Everyone is beginning to get the hang of how this all works. The drivers meetings are getting more organized each morning. We pulled out of Flagstaff this morning at 8:00, and managed to keep the convoy together most of the day, which made the whole day that much more fun. It’s a pretty awesome site to see 100 mustangs strung out over several miles, every one with their headlights on.
We passed some beautiful sites today, the painted desert, skirting along the edge of the Grand Canyon, some red rock formations, herds of Elk. We met lots of wonderful people, both in the convoy and at the places we stopped.

Although we have had a few casualties along the way, Fred Foster’s car was struck by an Alligator (a large piece of shredded tire) and it destroyed his hood, but it earned him the new handle of Gator Bait; Gary Hanson left Flagstaff at 4:30 in the morning to get to Albuquerque to have his transmission fixed in time to catch up with the caravan when we stopped there in the late afternoon, everyone has been able to remain part of the group on the continuing journey to Nashville. The more the merrier.
Some of the highlights for today were the small car museum in Santa Rosa, which is family owned and operated, stayed open late to allow us to come by and see a respectable collection of old restored cars and other memorabilia. The other highlight was running our pony up to 105 mph on the open road. That’ll get your heart going.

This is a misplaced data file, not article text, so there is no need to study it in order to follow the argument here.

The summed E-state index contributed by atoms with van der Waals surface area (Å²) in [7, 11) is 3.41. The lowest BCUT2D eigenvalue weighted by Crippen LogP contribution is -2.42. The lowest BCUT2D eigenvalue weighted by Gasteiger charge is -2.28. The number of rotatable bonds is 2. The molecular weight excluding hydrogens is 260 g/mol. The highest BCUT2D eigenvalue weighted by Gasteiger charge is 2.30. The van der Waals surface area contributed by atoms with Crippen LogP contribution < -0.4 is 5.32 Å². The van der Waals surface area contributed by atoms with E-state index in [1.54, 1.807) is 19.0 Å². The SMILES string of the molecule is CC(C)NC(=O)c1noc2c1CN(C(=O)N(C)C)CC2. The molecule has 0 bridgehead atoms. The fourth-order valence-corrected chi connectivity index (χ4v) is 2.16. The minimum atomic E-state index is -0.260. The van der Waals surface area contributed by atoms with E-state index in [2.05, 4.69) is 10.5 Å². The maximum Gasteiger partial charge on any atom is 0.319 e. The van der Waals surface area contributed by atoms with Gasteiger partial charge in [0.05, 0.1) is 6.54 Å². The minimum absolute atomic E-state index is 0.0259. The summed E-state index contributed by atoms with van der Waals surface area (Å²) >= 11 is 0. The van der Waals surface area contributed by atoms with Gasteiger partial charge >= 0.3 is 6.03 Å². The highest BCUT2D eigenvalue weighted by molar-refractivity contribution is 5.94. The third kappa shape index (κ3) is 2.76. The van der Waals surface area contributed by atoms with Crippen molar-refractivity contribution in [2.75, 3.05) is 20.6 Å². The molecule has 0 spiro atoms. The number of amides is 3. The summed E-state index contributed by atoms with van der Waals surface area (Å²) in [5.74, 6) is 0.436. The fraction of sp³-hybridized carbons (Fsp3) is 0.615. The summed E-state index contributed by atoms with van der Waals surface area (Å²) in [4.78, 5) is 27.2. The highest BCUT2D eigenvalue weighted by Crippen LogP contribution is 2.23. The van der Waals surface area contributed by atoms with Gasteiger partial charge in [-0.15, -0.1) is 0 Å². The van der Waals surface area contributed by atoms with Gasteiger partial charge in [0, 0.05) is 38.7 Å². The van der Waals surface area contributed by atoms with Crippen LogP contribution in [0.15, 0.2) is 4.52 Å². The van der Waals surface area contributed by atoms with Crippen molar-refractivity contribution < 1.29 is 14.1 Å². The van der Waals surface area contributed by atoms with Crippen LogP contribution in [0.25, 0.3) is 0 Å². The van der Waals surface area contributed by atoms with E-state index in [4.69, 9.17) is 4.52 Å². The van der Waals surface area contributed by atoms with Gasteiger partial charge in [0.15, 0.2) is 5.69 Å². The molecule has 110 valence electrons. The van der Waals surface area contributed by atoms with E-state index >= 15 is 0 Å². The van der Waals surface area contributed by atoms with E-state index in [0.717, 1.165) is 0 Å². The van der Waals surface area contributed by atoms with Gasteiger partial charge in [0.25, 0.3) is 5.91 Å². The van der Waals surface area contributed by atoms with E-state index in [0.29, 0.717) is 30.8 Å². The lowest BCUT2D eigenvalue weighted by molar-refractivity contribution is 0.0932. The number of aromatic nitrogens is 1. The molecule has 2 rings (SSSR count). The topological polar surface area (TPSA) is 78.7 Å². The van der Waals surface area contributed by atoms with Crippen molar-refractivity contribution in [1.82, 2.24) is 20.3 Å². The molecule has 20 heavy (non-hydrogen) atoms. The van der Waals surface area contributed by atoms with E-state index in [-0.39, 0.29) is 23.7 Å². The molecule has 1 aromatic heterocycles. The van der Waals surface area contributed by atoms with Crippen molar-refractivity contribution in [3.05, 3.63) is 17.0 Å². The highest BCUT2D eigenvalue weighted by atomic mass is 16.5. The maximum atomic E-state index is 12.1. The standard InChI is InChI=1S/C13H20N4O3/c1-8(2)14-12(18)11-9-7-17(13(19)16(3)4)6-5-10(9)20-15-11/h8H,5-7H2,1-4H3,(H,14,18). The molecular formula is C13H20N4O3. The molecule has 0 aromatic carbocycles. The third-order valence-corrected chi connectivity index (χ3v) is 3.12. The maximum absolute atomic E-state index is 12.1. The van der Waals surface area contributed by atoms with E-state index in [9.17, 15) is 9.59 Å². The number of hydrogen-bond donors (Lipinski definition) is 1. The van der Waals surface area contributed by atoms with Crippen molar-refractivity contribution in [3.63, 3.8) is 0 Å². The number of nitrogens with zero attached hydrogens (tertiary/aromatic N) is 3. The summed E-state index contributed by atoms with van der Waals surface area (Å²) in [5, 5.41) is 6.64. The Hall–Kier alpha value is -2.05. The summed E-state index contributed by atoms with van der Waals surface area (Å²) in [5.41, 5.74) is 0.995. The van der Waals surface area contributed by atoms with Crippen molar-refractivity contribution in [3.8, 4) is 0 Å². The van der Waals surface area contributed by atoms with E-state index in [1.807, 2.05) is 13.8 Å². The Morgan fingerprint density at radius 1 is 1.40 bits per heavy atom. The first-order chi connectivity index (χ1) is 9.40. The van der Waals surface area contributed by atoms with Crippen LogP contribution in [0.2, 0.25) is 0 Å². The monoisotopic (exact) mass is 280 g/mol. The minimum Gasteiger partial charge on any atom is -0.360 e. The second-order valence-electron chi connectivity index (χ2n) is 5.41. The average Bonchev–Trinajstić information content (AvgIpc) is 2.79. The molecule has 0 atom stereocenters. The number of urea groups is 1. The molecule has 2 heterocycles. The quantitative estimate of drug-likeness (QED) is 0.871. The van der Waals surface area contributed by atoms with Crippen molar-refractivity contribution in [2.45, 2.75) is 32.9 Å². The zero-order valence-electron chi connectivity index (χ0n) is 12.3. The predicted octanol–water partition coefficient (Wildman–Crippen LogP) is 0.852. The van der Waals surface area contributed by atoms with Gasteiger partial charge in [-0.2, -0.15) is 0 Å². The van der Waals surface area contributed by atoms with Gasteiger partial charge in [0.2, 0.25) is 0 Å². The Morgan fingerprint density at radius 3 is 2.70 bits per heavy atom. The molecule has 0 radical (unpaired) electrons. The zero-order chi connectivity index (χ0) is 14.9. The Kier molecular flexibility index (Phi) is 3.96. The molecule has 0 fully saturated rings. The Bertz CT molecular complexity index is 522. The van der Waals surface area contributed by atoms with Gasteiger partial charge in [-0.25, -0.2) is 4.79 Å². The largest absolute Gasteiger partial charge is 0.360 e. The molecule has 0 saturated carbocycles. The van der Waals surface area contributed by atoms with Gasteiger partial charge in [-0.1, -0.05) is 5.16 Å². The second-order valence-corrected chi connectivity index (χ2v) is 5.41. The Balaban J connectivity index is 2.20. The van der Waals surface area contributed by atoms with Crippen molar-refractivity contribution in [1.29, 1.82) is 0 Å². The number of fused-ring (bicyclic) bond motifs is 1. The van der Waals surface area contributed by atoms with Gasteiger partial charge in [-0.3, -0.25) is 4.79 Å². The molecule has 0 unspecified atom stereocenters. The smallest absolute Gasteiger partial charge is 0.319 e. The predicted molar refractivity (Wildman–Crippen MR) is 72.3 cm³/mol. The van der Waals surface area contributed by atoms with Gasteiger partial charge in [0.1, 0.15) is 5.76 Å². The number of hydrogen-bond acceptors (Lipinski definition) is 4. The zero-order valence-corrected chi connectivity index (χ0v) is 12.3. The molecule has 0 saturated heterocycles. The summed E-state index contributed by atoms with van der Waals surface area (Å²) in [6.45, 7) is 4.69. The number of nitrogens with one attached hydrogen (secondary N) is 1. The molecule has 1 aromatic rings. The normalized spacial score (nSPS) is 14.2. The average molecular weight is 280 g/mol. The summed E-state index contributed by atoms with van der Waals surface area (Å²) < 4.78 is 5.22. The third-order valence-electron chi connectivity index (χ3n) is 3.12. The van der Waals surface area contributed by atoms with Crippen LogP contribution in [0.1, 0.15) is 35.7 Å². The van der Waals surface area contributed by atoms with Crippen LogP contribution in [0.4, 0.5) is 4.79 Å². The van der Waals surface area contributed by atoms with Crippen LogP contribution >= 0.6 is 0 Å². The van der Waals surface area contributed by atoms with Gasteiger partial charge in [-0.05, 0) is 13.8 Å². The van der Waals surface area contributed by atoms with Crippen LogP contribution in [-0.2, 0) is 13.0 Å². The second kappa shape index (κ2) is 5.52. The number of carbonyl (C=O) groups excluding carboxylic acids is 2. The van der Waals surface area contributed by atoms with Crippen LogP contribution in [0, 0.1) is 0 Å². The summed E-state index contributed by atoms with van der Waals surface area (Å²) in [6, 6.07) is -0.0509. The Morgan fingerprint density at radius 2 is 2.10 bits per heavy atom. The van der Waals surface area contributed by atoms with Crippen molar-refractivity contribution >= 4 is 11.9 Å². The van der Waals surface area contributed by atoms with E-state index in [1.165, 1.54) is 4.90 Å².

April 13, 2021

We left Santa Rosa, and traffic was sweet. We were able to convoy up very nicely so that everyone was in line. What a sight! There wasn’t much to see except a few interesting rock formations, but with most of the cars closely spaced, it was easy to keep the conversations going on the CBs. Before we knew it we had rolled into Amarillo. The local Ford dealership and the local mustang club had cleared off the Ford lot for us to park in, and their show room for us to eat in.
We were greeted by news cameras, and some of the nicest people you could hope to meet. It’s a good thing we had all that space to park, because we had about 100 more cars joining up with us. We are getting to be a very large rolling traffic jam. Amarillo has a long history with Mustangs Across America. It’s one of the favorite stops on our trip.